18 g Bai Shao (Radix Paeoniae albae) White Peony Root
9 g Gui Zhi (Ramulus Cinnamomi cassiae) Cinnamon
6 g Zhi Gan Cao Radix (Glycyrrhizae uralensis praeparata) Licorice Root
10 g Sheng Jiang Rhizoma (Zingiberis officinalis recens) Ginger
12 Da Zao (Fructus Ziziphi jujubae)* Jujube Fruit
30 g Yí Táng (Saccharum granorum) Barley Malt
Combine all ingredients in a large stockpot with at least 2 quarts of water [I like to start with more] and simmer until the liquid is reduced to a quart.
Vegetarian Astragalus Stock
I rarely go to all that trouble, I think Chinese formulations are a bit much. The primary use for astragalus in Chinese culture seems to be as a medicinal and culinary tonic herb. It is a key ingredient in many soups that are considered tonic in nature. There are many, many recipes for basic stocks, but the following recipe is my own that I have settled on after much experimentation. You can use this as stock in for any soup or when cooking rice.
1 whole leek chopped
6 cloves of garlic
4 dried mushrooms of your choice
1 C. dried astragalus root
1 C. mung bean sprouts
1 Tbsp. gluten free tamari sauce
Put all these ingredients in a large stock pot or crock pot and cover with 15 cups of filtered water. You can also add marrow bones (roasted at 350 degrees for 15-20 minutes) or chicken livers, if you want a meat component. This probably renders the stock more blood-building.
Simmer until the liquid has reduced by a third, or until it looks like you have about 10 cups left.
Honey-Fried Huang Qi
Decoctions made from honey-fried Huang Qi are considered useful in treating Spleen and Lung Qi deficiencies and is used to address deficiency imbalances such as “chronic cases of fatigue, diarrhea, organ prolapse ”[xi] Because I can never leave a recipe alone, I add corrigent herbs to my honey-fried Huang Qi.
30 g honey
5 g cinnamon chips
100 g dried astragalus, shredded root works best
Weigh out the ingredients using the metric setting on a kitchen scale.
Mix and stir-fry in a bit of sesame oil, enough to lightly coat the bottom of the pan.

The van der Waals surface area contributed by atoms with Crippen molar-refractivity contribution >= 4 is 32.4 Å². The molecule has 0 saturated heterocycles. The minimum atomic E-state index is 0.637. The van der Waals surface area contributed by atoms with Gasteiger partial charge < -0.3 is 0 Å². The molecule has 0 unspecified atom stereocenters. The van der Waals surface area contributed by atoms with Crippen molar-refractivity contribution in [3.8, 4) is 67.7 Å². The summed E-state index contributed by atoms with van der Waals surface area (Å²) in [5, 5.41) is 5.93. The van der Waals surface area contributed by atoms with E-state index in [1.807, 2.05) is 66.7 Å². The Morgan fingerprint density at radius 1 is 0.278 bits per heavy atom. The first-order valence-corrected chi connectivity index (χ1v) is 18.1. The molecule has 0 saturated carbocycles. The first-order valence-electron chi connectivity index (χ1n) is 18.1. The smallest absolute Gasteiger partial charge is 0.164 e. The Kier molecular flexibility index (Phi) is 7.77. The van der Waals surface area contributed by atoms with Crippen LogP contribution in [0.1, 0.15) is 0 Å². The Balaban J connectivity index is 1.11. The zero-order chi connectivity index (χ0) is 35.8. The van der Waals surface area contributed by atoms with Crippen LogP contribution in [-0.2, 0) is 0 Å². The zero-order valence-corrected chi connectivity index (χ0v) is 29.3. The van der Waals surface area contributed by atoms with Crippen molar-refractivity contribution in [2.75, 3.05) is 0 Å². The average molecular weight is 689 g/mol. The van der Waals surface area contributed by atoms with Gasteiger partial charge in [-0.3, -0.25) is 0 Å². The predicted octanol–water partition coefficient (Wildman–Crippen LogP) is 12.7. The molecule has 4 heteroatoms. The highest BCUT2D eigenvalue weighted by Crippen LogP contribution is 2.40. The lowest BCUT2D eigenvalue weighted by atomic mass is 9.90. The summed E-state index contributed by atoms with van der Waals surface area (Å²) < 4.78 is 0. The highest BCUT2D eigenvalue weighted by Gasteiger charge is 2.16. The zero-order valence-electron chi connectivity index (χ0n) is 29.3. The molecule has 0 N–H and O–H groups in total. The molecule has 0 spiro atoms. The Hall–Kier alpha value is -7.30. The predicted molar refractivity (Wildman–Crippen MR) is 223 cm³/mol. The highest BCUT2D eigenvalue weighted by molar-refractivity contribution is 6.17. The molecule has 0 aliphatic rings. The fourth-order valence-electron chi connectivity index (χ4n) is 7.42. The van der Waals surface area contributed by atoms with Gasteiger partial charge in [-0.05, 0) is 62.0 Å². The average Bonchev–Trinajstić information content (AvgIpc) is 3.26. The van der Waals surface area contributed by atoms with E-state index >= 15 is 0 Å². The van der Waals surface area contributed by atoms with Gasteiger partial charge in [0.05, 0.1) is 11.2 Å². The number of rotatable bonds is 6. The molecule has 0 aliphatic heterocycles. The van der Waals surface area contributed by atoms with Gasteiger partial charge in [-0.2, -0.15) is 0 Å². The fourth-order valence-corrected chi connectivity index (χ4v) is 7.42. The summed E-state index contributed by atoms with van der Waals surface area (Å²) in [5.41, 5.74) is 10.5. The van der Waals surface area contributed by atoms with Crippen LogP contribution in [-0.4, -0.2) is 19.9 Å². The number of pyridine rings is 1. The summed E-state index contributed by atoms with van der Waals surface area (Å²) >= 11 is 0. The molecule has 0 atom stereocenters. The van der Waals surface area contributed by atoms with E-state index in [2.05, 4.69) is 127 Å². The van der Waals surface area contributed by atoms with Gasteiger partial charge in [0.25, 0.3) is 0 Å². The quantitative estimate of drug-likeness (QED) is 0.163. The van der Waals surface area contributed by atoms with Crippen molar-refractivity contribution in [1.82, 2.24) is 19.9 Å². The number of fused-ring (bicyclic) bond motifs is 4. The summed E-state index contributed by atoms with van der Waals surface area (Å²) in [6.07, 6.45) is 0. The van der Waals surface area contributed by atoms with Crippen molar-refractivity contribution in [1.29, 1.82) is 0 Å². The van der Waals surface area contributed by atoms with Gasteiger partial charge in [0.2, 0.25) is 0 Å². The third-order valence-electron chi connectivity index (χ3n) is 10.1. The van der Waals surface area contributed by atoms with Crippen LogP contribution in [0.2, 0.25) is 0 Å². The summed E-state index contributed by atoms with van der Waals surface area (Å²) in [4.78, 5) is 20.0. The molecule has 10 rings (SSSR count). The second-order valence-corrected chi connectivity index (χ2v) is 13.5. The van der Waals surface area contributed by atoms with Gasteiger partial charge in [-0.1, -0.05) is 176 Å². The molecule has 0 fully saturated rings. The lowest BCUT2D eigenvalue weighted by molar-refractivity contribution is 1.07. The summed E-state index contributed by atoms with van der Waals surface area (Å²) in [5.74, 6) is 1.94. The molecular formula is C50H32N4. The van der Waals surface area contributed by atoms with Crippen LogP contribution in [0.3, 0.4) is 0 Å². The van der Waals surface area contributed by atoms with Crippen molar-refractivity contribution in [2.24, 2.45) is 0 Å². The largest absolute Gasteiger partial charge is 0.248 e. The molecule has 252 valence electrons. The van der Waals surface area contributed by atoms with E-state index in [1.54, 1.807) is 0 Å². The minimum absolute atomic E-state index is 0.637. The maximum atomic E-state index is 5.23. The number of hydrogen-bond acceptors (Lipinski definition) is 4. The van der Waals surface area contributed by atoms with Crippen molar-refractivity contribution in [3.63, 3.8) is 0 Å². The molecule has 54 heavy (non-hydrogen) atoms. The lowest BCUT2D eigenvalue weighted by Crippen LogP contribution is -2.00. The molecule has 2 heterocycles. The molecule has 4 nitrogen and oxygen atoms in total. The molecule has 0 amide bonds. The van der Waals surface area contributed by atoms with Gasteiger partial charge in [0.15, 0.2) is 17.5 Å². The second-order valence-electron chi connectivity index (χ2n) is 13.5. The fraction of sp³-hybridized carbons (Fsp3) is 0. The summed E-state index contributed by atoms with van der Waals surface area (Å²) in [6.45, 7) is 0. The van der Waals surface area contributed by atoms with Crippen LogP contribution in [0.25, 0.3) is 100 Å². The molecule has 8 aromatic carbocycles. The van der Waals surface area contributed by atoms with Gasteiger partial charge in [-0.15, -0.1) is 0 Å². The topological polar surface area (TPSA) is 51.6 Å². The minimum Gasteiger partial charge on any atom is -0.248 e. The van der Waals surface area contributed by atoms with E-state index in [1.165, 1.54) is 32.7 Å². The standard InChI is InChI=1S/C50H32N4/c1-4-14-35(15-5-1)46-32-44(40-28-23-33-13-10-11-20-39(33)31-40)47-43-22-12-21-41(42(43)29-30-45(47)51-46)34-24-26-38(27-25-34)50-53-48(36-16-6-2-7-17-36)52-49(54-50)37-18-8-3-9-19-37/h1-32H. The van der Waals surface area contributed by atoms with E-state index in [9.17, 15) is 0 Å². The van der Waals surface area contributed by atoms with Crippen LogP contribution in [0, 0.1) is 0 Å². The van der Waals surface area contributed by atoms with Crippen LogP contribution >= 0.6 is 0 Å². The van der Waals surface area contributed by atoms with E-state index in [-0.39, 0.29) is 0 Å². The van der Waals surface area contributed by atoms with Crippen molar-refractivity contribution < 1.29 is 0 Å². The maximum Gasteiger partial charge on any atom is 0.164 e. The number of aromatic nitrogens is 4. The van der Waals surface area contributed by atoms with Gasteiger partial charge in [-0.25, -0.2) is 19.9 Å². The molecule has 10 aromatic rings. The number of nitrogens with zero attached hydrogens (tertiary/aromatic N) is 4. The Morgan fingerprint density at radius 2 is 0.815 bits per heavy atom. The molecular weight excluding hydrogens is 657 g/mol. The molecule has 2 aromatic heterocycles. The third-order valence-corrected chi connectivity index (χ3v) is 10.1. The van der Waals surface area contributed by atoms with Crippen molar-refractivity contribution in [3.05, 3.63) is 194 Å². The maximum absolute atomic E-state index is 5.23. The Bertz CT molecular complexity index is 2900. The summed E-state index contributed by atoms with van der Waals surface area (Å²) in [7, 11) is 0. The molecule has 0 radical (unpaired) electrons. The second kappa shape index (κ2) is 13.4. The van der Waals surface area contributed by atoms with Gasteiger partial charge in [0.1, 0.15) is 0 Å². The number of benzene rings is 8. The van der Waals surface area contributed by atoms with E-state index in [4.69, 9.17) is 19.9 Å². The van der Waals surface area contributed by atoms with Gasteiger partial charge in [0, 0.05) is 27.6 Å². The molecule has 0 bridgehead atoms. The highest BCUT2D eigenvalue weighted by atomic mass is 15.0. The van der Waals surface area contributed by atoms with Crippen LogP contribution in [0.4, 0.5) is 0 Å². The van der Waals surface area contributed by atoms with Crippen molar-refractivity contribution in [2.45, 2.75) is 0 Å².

Fry over low heat until the herb turns brown and is no longer sticky to the touch.
[i] Caldecott, T. (2006). Ayurveda: The Divine Science of Life. Philadelphia: Elsevier Health Sciences. [ii] Dioscorides. (60AD). De materia medica. - five books in one volume: A new English translation. (Osbaldeston, T, Trans.). Johannesburg: IBIDIS Press. pp. 603. [iii] Ibid,pp. 388. [iv] Pollington, S. (2008). Leechcraft: Early English Charms, Plant Lore, and Healing. Cambridgeshire: Anglo-Saxon Books. [v] Hill, Thomas. 1577. The Gardener’s Labyrinth. Oxford, England: Oxford University Press. [vi] Culpeper, Nicholas. 1652. The English Physician: OR AN Astrologo-Physical Discourse of the Vulgar Herbs of This Nation. London: Commonwealth of England. [vii] Moloney, M. F. (1919). Irish ethno-botany and the evolution of medicine in Ireland. Dublin: M.H. Gill. [viii] Culpeper, Nicholas. 1652. The English Physician: OR AN Astrologo-Physical Discourse of the Vulgar Herbs of This Nation. London: Commonwealth of England [ix] E. Bret-Schneider. (1882). Botanicon Sinicum: Notes on Chinese Botany from Native and Western Sources. Journal of the North-China Branch of the Royal Asiatic Society, XVI(1), 18–230. [x] Maciocia, G. (1994). The Practice of Chinese Medicine: The Treatment of Diseases with Acupuncture and Chinese Herbs. London: Churchill Livingstone. pp. 714. [xi] Chen, J. K., & Chen, T. T. (2004). Chinese Medical Herbology and Pharmacology. Art of Medicine Press. pp. 849.